and Other Unintended Destinations
by Eric Dinerstein
Dinerstein tells us readers that he wasn't one who had "an idyllic childhood spent in the company of bugs and salamanders." Instead, he fell in love with nature quite suddenly during his college years, and switched his studies from film to biology. His first experiences in the field were as a Peace Corps volunteer in Nepal, where he helped track tiger populations and determine the needs of prey that support the big striped cats. From there he fell in love with bats in the tropics, hiked through mountainous ranges looking for snow leopards, and traveled to all sorts of exotic and far-flung places in the misson to save wildlife (including the amazing Galapagos Islands!) Tigerland and Other Unintended Destinations chronicles a lifetime's work. Like The Lion's Eye it shows what the nitty gritty of a field biologist's work really is, but here we have the broad spectrum: attending lectures, collaborating with colleagues, searching for funding, working with local villagers toward solutions, etc etc. More than any other this book has given me a sense of what a complicated, team effort wildlife conservation is; not a chapter goes by where Dinerstein doesn't mention his fellow biologists (with all their credentials) and how they work together to encourage leaders of nations as well as the ordinary public to get involved in the fight to save wild places. The book didn't flow easy for me as other reads have; I get distracted reading about the travels and politicking; I'd much rather hear the anecdotal tales of animal behavior. Most times here hours of tracking are described with just a mere (thrilling) glimpse of the animal after all that effort. Honestly, my interest was starting to flag a bit until I got near the end where the work with American bison and black-footed ferrets was discussed. It warmed my heart to read of progress there, also the amazing success in restoring areas for tigers and other wildlife, which he witnessed upon returning to Nepal almost thirty years after being there with the Peace Corps. I described some of those results to my five-year-old, who was still worried about tigers' habitat loss from that kid's book we read, and she was so thrilled to hear of tiger populations recovering that she leaped up and gave me a hug.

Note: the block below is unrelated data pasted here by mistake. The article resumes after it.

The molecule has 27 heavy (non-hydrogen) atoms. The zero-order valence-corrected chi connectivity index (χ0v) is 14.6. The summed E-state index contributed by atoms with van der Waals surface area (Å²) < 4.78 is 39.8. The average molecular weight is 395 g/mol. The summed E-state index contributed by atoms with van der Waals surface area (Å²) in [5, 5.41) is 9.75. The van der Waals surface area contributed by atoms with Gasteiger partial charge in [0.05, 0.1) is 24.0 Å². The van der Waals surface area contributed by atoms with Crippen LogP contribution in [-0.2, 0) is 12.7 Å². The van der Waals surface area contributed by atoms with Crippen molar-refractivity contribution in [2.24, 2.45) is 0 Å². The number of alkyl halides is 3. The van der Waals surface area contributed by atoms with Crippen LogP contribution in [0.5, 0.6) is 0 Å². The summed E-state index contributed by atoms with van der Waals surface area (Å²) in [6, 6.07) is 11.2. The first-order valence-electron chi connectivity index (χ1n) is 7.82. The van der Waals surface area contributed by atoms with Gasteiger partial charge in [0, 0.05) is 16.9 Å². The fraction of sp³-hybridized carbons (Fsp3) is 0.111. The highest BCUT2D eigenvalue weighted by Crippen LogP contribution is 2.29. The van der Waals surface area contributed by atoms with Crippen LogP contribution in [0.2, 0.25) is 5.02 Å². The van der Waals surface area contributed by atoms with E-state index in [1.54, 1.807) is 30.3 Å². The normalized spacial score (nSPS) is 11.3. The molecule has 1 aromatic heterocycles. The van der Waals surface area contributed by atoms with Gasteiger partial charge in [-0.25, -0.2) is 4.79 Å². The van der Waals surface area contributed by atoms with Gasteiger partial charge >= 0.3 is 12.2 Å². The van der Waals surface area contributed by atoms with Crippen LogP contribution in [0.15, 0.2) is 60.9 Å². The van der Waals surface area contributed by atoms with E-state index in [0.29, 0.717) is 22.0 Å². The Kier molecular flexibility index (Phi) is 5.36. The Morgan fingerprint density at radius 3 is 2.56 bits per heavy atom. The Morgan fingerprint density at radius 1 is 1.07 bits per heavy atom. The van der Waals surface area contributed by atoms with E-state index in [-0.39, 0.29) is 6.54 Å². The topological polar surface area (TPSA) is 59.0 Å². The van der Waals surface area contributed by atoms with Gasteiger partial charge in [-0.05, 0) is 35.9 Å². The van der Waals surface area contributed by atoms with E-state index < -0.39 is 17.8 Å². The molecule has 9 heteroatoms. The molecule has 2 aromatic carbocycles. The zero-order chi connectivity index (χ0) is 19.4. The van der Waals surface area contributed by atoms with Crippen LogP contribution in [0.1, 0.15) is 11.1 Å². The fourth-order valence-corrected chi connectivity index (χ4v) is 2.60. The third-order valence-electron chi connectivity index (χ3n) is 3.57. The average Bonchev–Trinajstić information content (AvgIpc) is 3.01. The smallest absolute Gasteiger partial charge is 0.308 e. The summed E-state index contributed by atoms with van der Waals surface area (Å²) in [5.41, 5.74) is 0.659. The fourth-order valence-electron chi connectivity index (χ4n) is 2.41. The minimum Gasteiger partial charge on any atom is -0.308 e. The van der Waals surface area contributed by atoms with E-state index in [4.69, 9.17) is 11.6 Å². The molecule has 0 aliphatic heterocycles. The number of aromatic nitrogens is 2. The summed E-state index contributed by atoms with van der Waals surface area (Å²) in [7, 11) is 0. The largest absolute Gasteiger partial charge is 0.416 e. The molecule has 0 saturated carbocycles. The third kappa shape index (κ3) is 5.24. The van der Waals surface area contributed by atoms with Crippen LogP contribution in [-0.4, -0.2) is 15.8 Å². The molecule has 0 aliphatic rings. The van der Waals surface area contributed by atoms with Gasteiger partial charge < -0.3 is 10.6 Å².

Thanks to this book I now want to read anything by David Attenborough I can find (luckily my library has many!) and Marvels of Animal Behavior by Thomas Allen.
Rating: 3/5 ........ 279 pages, 2005
More opinions at: Orient Black Swan and Tahrcountry anyone else?